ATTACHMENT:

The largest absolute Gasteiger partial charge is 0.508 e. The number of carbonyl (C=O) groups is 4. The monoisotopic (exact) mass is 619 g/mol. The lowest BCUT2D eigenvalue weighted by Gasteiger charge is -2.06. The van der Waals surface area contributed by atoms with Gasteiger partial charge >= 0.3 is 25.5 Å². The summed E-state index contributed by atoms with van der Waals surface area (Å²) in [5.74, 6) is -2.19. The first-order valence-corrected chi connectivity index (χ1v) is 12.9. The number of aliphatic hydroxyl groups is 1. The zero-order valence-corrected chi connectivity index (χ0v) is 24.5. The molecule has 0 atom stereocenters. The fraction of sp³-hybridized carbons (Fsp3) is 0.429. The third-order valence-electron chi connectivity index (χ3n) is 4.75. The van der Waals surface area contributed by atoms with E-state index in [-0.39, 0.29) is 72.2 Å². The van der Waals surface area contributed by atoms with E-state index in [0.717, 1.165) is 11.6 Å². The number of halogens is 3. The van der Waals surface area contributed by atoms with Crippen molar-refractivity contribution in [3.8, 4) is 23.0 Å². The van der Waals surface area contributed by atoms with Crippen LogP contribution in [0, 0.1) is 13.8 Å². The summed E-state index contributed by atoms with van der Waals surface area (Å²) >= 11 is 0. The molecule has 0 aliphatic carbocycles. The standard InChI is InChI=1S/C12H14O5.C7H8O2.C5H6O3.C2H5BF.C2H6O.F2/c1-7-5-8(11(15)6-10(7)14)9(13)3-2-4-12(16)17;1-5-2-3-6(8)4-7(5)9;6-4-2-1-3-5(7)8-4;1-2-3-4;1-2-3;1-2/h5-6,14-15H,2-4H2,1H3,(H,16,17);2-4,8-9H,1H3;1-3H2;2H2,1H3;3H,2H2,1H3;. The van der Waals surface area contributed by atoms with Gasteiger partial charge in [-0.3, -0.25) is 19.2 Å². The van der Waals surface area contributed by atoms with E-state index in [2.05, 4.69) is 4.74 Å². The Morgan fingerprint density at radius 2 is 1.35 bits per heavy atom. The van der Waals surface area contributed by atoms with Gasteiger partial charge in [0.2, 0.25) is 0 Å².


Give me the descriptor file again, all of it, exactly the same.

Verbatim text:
The largest absolute Gasteiger partial charge is 0.508 e. The number of carbonyl (C=O) groups is 4. The monoisotopic (exact) mass is 619 g/mol. The lowest BCUT2D eigenvalue weighted by Gasteiger charge is -2.06. The van der Waals surface area contributed by atoms with Gasteiger partial charge >= 0.3 is 25.5 Å². The summed E-state index contributed by atoms with van der Waals surface area (Å²) in [5.74, 6) is -2.19. The first-order valence-corrected chi connectivity index (χ1v) is 12.9. The number of aliphatic hydroxyl groups is 1. The zero-order valence-corrected chi connectivity index (χ0v) is 24.5. The molecule has 0 atom stereocenters. The fraction of sp³-hybridized carbons (Fsp3) is 0.429. The third-order valence-electron chi connectivity index (χ3n) is 4.75. The van der Waals surface area contributed by atoms with E-state index in [-0.39, 0.29) is 72.2 Å². The van der Waals surface area contributed by atoms with E-state index in [0.717, 1.165) is 11.6 Å². The number of halogens is 3. The van der Waals surface area contributed by atoms with Crippen molar-refractivity contribution in [3.8, 4) is 23.0 Å². The van der Waals surface area contributed by atoms with Crippen LogP contribution in [0, 0.1) is 13.8 Å². The summed E-state index contributed by atoms with van der Waals surface area (Å²) >= 11 is 0. The molecule has 0 aliphatic carbocycles. The standard InChI is InChI=1S/C12H14O5.C7H8O2.C5H6O3.C2H5BF.C2H6O.F2/c1-7-5-8(11(15)6-10(7)14)9(13)3-2-4-12(16)17;1-5-2-3-6(8)4-7(5)9;6-4-2-1-3-5(7)8-4;1-2-3-4;1-2-3;1-2/h5-6,14-15H,2-4H2,1H3,(H,16,17);2-4,8-9H,1H3;1-3H2;2H2,1H3;3H,2H2,1H3;. The van der Waals surface area contributed by atoms with Gasteiger partial charge in [-0.3, -0.25) is 19.2 Å². The van der Waals surface area contributed by atoms with E-state index in [2.05, 4.69) is 4.74 Å². The Morgan fingerprint density at radius 2 is 1.35 bits per heavy atom. The van der Waals surface area contributed by atoms with Gasteiger partial charge in [0.2, 0.25) is 0 Å².